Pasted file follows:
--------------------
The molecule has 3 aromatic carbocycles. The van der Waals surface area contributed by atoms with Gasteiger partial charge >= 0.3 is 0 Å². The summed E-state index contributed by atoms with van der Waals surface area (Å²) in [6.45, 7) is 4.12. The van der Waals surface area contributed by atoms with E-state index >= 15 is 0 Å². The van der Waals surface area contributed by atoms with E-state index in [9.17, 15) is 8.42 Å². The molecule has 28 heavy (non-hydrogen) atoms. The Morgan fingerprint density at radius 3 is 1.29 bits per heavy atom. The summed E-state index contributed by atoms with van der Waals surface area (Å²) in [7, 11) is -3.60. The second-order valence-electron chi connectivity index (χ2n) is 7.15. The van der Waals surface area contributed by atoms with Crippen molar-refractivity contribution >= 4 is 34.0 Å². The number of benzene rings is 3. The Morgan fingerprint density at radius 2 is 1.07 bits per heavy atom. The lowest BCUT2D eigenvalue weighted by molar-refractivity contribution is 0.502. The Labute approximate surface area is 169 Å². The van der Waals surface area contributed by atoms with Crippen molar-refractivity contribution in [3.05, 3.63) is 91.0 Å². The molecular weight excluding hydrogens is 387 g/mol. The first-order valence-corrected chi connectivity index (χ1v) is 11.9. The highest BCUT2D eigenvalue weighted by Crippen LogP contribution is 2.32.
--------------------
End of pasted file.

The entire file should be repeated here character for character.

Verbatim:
The molecule has 3 aromatic carbocycles. The van der Waals surface area contributed by atoms with Gasteiger partial charge >= 0.3 is 0 Å². The summed E-state index contributed by atoms with van der Waals surface area (Å²) in [6.45, 7) is 4.12. The van der Waals surface area contributed by atoms with E-state index >= 15 is 0 Å². The van der Waals surface area contributed by atoms with E-state index in [9.17, 15) is 8.42 Å². The molecule has 28 heavy (non-hydrogen) atoms. The Morgan fingerprint density at radius 3 is 1.29 bits per heavy atom. The summed E-state index contributed by atoms with van der Waals surface area (Å²) in [7, 11) is -3.60. The second-order valence-electron chi connectivity index (χ2n) is 7.15. The van der Waals surface area contributed by atoms with Crippen molar-refractivity contribution >= 4 is 34.0 Å². The number of benzene rings is 3. The Morgan fingerprint density at radius 2 is 1.07 bits per heavy atom. The lowest BCUT2D eigenvalue weighted by molar-refractivity contribution is 0.502. The Labute approximate surface area is 169 Å². The van der Waals surface area contributed by atoms with Crippen molar-refractivity contribution in [3.05, 3.63) is 91.0 Å². The molecular weight excluding hydrogens is 387 g/mol. The first-order valence-corrected chi connectivity index (χ1v) is 11.9. The highest BCUT2D eigenvalue weighted by Crippen LogP contribution is 2.32.